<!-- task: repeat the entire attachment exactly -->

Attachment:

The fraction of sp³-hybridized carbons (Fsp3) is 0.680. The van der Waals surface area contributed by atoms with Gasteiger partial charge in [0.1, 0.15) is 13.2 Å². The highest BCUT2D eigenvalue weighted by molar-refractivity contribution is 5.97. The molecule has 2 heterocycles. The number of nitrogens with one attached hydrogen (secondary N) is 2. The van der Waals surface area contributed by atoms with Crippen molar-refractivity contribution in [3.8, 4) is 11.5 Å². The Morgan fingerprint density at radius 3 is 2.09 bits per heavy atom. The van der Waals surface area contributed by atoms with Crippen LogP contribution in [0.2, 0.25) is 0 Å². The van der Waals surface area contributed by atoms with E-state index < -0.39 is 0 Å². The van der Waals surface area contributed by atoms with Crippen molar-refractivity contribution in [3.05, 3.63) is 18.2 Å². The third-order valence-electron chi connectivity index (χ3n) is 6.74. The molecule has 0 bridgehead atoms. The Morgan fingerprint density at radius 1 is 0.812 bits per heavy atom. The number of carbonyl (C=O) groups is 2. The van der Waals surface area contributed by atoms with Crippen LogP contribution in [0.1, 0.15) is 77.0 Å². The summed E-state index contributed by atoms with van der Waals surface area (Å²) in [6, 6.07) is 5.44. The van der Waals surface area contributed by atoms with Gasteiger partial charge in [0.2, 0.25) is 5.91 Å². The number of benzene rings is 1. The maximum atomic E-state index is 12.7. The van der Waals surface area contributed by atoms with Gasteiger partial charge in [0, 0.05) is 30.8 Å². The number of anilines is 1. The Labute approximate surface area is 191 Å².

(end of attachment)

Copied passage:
The fraction of sp³-hybridized carbons (Fsp3) is 0.680. The van der Waals surface area contributed by atoms with Gasteiger partial charge in [0.1, 0.15) is 13.2 Å². The highest BCUT2D eigenvalue weighted by molar-refractivity contribution is 5.97. The molecule has 2 heterocycles. The number of nitrogens with one attached hydrogen (secondary N) is 2. The van der Waals surface area contributed by atoms with Crippen molar-refractivity contribution in [3.8, 4) is 11.5 Å². The Morgan fingerprint density at radius 3 is 2.09 bits per heavy atom. The van der Waals surface area contributed by atoms with Crippen LogP contribution in [0.2, 0.25) is 0 Å². The van der Waals surface area contributed by atoms with E-state index < -0.39 is 0 Å². The van der Waals surface area contributed by atoms with Crippen molar-refractivity contribution in [3.05, 3.63) is 18.2 Å². The third-order valence-electron chi connectivity index (χ3n) is 6.74. The molecule has 0 bridgehead atoms. The Morgan fingerprint density at radius 1 is 0.812 bits per heavy atom. The number of carbonyl (C=O) groups is 2. The van der Waals surface area contributed by atoms with Crippen LogP contribution in [0.1, 0.15) is 77.0 Å². The summed E-state index contributed by atoms with van der Waals surface area (Å²) in [6, 6.07) is 5.44. The van der Waals surface area contributed by atoms with Gasteiger partial charge in [0.2, 0.25) is 5.91 Å². The number of benzene rings is 1. The maximum atomic E-state index is 12.7. The van der Waals surface area contributed by atoms with Gasteiger partial charge in [0, 0.05) is 30.8 Å². The number of anilines is 1. The Labute approximate surface area is 191 Å².